Agenda item

To consider matters arising from the Policy Development and Performance Monitoring Panels in accordance with the Overview and Scrutiny Procedure or the Budget and Policy Framework Procedure Rules.


Graffiti and Street Art Management Policy 2022


Consideration was given to the report of the Deputy Chief Executive – Communities, which requested that the Cabinet consider the Graffiti and Street Art Management Policy 2022 to establish Street Art in South Holland to provide safe and welcoming public spaces for local communities.  The Chairman of the Task Group presented the report.


The following points were raised:


·         The Portfolio Holder – Communities and Facilities recognised the efforts of the artists who had initiated the original petition, presented their ideas at Council, and whose artwork was impressive.  He also congratulated the Policy Development Panel for drawing together a draft Policy.  He commented that the Policy would need to be monitored, and that only time would tell if it was successful.  He supported the recommendations and stated that the Policy would support artists to produce their street art whilst tackling and enforcing the problem of graffiti. 


·         Members asked who would determine the difference between street art and graffiti, and what the cost implications would be.

  • The Chairman of the Task Group clarified that street art was defined as anything that could be classified as art in a public domain, for example spray can artwork, statues or sculptures. 
  • Officers advised that Appendix B of the report showed concepts provided by the artists which would be used as a test for the type of street art to be provided by other artists.  In addition, staff would look out for any graffiti within the area and highlight anything that was not appropriate.  Consultation with artists, parishes etc was an important part of the process.  Costs to the Council would relate to officer time for the removal of graffiti, but this was work that was already being undertaken where required.


·         Members asked what the position was with regard to street art on listed buildings or in a conservation area.

  • Officers advised that this would be covered by Planning regulations and that it was unlikely that street art in these areas would be sanctioned.  The guidance provided in the draft Policy aimed to support the way forward.


·         The draft Policy stated that the Council had a power under section 43 of the Anti-Social Behaviour Act 2003, as amended by the Clean Neighbourhoods and environment Act 2005, to deal with graffiti offences and to enforce removal of graffiti from private property where required. Did the Council have a sufficient budget to deal with this? It was felt that to impose clearance costs against private owners was unfair.

  • Officers responded that there was always a risk of defacement to private properties and that one of the purposes of the Policy was to limit this, and to have a formal mechanism in place for the authority to work with the appropriate organisations or landowners.  The problem of properties being defaced already existed and dealing with it fell under current budgets.  The Policy would provide a better way forward for those that wished to undertake their street art.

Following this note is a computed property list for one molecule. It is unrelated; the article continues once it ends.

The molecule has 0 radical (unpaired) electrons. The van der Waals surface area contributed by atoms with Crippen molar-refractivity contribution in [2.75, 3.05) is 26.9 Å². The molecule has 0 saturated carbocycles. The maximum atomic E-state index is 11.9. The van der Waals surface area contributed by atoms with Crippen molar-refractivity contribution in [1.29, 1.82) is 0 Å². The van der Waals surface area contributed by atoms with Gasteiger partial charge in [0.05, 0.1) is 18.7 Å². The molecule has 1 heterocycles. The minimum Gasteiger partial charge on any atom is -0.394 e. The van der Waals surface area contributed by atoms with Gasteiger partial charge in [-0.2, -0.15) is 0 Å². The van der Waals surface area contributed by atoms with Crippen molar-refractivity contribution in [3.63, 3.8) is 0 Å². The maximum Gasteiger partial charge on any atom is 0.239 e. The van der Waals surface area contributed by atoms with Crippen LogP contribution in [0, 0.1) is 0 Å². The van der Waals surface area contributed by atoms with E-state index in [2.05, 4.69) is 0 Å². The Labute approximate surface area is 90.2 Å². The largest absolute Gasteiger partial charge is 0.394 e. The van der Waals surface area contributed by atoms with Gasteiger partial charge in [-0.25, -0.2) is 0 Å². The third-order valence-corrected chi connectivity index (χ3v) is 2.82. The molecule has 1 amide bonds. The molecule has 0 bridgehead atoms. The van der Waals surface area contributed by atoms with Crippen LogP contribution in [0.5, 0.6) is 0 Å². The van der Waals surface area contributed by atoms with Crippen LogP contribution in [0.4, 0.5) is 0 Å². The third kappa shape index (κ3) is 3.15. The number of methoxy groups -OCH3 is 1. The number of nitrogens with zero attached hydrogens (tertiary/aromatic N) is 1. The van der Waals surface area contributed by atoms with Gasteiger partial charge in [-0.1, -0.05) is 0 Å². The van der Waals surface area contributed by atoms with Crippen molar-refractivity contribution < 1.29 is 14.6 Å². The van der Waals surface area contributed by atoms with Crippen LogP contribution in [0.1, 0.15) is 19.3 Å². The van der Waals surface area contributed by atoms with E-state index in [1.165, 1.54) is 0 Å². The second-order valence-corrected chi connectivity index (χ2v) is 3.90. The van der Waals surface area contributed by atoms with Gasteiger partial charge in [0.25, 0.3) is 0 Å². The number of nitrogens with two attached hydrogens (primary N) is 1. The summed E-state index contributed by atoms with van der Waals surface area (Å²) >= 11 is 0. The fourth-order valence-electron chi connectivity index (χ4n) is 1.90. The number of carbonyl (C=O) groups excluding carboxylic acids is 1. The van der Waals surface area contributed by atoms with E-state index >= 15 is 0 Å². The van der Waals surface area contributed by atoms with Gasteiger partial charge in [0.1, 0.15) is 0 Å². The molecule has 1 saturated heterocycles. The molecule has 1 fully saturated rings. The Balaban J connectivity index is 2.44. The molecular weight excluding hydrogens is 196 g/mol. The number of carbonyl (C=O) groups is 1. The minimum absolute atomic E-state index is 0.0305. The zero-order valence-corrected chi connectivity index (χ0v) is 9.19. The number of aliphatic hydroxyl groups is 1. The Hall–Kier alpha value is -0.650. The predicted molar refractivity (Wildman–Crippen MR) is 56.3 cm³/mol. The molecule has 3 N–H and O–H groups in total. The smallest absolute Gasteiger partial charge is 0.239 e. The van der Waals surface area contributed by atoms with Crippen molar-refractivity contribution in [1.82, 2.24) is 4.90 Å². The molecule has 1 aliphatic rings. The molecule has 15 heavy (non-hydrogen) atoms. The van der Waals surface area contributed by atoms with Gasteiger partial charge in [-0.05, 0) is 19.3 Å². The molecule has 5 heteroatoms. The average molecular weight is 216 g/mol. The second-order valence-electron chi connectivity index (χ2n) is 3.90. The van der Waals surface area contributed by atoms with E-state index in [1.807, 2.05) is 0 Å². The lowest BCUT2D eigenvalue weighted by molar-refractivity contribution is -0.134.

·         Members asked how the walls housing the street art would be maintained and inspected.

  • Officers responded that the artists would be responsible for their artwork. The Policy was currently being tested, with consideration being given to panels that could be painted over.  Take up by artists of the scheme would be monitored and reviewed in six months’ time.  With regard to inspection, the Council would inspect any Council-owned sites, would remove any offensive content, and could paint over any faded artwork.  It would be the responsibility of the artists to keep artwork fresh and to provide ideas for replacements within reasonable timescales.


·         With regard to sites for artwork, members commented that other sites could be considered, and waste ground at Swan Street was suggested as a future area to trial the Policy.




1)    That the Policy be approved and forwarded to Council for information;


2)    That the Policy be delegated to the Portfolio Holder for Communities and Facilities for any final amendments and any future changes;


3)    That the outcome of the Piloting phase which tested the draft policy be noted; and


4)    That a review by the Street Art Wall Task Group after 6 months be approved, to enable the proposed policy to be successfully implemented.




5)    That the Graffiti and Street Art Management Policy be noted.


(Other options considered:

·         Do nothing – not considered.  The Graffiti and Street Art Management Policy 2022 had been developed and tested by a Policy Development Panel Task Group and was based on best practice policies in operation across the country and internationally.  Following a public petition which had culminated in a presentation to Council on 24 November 2021, members had supported the opportunity and agreed to refer the proposal to the Task Group, to develop the governance framework to support the opportunity for street art in South Holland.

Reasons for decision:

·         The recommendations within the report responded to the public petition presented to the Council on 24 November 2021 and the overwhelming support indicated by the Members of the Council in response to the public petition.)

Supporting documents: